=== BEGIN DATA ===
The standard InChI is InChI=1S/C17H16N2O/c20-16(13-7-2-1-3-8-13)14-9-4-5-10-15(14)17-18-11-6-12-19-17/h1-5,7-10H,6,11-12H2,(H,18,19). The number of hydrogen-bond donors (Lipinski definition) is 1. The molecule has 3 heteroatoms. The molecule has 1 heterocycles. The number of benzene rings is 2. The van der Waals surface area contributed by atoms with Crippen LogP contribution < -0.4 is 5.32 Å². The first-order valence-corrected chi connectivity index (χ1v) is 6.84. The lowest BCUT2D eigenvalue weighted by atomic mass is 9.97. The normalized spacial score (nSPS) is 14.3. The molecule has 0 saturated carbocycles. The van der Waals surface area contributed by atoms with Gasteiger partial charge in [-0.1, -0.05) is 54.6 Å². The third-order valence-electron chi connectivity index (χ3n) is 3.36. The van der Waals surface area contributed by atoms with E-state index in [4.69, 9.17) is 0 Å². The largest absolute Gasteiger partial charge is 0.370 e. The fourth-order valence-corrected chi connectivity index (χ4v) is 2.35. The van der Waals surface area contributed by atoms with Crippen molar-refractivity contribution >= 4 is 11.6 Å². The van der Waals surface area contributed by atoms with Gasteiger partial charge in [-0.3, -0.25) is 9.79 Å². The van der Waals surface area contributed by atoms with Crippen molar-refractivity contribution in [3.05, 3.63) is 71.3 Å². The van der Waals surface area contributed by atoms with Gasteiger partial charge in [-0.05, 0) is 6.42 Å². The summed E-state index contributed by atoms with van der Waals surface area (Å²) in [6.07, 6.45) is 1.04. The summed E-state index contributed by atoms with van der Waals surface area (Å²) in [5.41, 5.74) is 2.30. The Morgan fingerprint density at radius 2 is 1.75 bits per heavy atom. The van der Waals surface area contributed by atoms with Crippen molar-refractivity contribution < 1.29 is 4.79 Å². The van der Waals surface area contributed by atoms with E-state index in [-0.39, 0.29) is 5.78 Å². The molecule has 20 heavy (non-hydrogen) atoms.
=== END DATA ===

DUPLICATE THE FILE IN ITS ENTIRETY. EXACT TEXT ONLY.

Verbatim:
The standard InChI is InChI=1S/C17H16N2O/c20-16(13-7-2-1-3-8-13)14-9-4-5-10-15(14)17-18-11-6-12-19-17/h1-5,7-10H,6,11-12H2,(H,18,19). The number of hydrogen-bond donors (Lipinski definition) is 1. The molecule has 3 heteroatoms. The molecule has 1 heterocycles. The number of benzene rings is 2. The van der Waals surface area contributed by atoms with Crippen LogP contribution < -0.4 is 5.32 Å². The first-order valence-corrected chi connectivity index (χ1v) is 6.84. The lowest BCUT2D eigenvalue weighted by atomic mass is 9.97. The normalized spacial score (nSPS) is 14.3. The molecule has 0 saturated carbocycles. The van der Waals surface area contributed by atoms with Gasteiger partial charge in [-0.1, -0.05) is 54.6 Å². The third-order valence-electron chi connectivity index (χ3n) is 3.36. The van der Waals surface area contributed by atoms with E-state index in [4.69, 9.17) is 0 Å². The largest absolute Gasteiger partial charge is 0.370 e. The fourth-order valence-corrected chi connectivity index (χ4v) is 2.35. The van der Waals surface area contributed by atoms with Crippen molar-refractivity contribution >= 4 is 11.6 Å². The van der Waals surface area contributed by atoms with Gasteiger partial charge in [-0.3, -0.25) is 9.79 Å². The van der Waals surface area contributed by atoms with Crippen molar-refractivity contribution in [3.05, 3.63) is 71.3 Å². The van der Waals surface area contributed by atoms with Gasteiger partial charge in [-0.05, 0) is 6.42 Å². The summed E-state index contributed by atoms with van der Waals surface area (Å²) in [6.07, 6.45) is 1.04. The summed E-state index contributed by atoms with van der Waals surface area (Å²) in [5.41, 5.74) is 2.30. The Morgan fingerprint density at radius 2 is 1.75 bits per heavy atom. The van der Waals surface area contributed by atoms with Crippen molar-refractivity contribution < 1.29 is 4.79 Å². The van der Waals surface area contributed by atoms with E-state index in [-0.39, 0.29) is 5.78 Å². The molecule has 20 heavy (non-hydrogen) atoms.